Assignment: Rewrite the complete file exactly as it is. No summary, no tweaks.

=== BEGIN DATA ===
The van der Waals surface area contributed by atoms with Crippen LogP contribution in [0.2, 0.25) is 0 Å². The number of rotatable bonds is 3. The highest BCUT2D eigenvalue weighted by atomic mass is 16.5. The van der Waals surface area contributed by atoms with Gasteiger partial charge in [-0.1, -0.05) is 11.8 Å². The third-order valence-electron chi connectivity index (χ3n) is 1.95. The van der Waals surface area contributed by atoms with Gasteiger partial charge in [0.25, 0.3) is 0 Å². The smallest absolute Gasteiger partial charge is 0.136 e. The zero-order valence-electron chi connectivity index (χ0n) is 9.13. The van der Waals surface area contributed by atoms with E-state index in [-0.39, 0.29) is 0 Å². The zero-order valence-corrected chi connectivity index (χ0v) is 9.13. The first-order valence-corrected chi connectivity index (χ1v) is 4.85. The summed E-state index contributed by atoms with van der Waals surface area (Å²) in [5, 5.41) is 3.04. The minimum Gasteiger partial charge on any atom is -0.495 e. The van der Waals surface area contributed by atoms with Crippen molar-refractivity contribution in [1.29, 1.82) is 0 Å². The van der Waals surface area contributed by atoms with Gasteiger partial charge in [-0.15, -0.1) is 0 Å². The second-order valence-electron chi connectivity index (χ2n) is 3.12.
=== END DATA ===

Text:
The van der Waals surface area contributed by atoms with Crippen LogP contribution in [0.2, 0.25) is 0 Å². The number of rotatable bonds is 3. The highest BCUT2D eigenvalue weighted by atomic mass is 16.5. The van der Waals surface area contributed by atoms with Gasteiger partial charge in [-0.1, -0.05) is 11.8 Å². The third-order valence-electron chi connectivity index (χ3n) is 1.95. The van der Waals surface area contributed by atoms with Gasteiger partial charge in [0.25, 0.3) is 0 Å². The smallest absolute Gasteiger partial charge is 0.136 e. The zero-order valence-electron chi connectivity index (χ0n) is 9.13. The van der Waals surface area contributed by atoms with E-state index in [-0.39, 0.29) is 0 Å². The zero-order valence-corrected chi connectivity index (χ0v) is 9.13. The first-order valence-corrected chi connectivity index (χ1v) is 4.85. The summed E-state index contributed by atoms with van der Waals surface area (Å²) in [5, 5.41) is 3.04. The minimum Gasteiger partial charge on any atom is -0.495 e. The van der Waals surface area contributed by atoms with Crippen molar-refractivity contribution in [1.29, 1.82) is 0 Å². The van der Waals surface area contributed by atoms with Gasteiger partial charge in [-0.15, -0.1) is 0 Å². The second-order valence-electron chi connectivity index (χ2n) is 3.12.